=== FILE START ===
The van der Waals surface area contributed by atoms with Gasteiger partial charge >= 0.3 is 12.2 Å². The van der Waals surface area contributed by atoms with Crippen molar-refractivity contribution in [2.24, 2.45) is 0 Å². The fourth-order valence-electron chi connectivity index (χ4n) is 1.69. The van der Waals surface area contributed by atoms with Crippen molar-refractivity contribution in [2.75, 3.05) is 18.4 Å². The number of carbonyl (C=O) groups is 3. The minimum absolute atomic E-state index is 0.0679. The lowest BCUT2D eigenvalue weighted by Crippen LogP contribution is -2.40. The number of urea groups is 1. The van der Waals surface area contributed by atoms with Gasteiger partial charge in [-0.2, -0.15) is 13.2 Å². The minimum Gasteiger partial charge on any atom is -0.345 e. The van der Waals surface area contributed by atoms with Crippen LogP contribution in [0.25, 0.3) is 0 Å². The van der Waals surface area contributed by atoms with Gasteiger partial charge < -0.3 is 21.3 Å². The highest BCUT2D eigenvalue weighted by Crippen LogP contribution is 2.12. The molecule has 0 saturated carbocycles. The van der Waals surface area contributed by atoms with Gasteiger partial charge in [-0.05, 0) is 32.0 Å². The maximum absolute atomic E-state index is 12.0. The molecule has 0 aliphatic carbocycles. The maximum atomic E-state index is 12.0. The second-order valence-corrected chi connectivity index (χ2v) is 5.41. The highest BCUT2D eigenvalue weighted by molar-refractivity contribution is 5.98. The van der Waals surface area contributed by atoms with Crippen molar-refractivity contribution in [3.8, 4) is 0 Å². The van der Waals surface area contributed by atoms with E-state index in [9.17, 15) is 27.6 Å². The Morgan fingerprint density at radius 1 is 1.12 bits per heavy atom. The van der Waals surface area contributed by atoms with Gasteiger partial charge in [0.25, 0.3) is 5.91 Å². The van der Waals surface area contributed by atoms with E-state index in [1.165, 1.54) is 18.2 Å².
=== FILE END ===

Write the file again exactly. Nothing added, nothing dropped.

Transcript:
The van der Waals surface area contributed by atoms with Gasteiger partial charge >= 0.3 is 12.2 Å². The van der Waals surface area contributed by atoms with Crippen molar-refractivity contribution in [2.24, 2.45) is 0 Å². The fourth-order valence-electron chi connectivity index (χ4n) is 1.69. The van der Waals surface area contributed by atoms with Crippen molar-refractivity contribution in [2.75, 3.05) is 18.4 Å². The number of carbonyl (C=O) groups is 3. The minimum absolute atomic E-state index is 0.0679. The lowest BCUT2D eigenvalue weighted by Crippen LogP contribution is -2.40. The number of urea groups is 1. The van der Waals surface area contributed by atoms with Gasteiger partial charge in [-0.2, -0.15) is 13.2 Å². The minimum Gasteiger partial charge on any atom is -0.345 e. The van der Waals surface area contributed by atoms with Crippen LogP contribution in [0.25, 0.3) is 0 Å². The van der Waals surface area contributed by atoms with Gasteiger partial charge < -0.3 is 21.3 Å². The highest BCUT2D eigenvalue weighted by Crippen LogP contribution is 2.12. The molecule has 0 saturated carbocycles. The van der Waals surface area contributed by atoms with Gasteiger partial charge in [-0.05, 0) is 32.0 Å². The maximum absolute atomic E-state index is 12.0. The molecule has 0 aliphatic carbocycles. The maximum atomic E-state index is 12.0. The second-order valence-corrected chi connectivity index (χ2v) is 5.41. The highest BCUT2D eigenvalue weighted by molar-refractivity contribution is 5.98. The van der Waals surface area contributed by atoms with Crippen molar-refractivity contribution in [3.8, 4) is 0 Å². The van der Waals surface area contributed by atoms with E-state index in [9.17, 15) is 27.6 Å². The Morgan fingerprint density at radius 1 is 1.12 bits per heavy atom. The van der Waals surface area contributed by atoms with Gasteiger partial charge in [0.25, 0.3) is 5.91 Å². The van der Waals surface area contributed by atoms with E-state index in [1.165, 1.54) is 18.2 Å².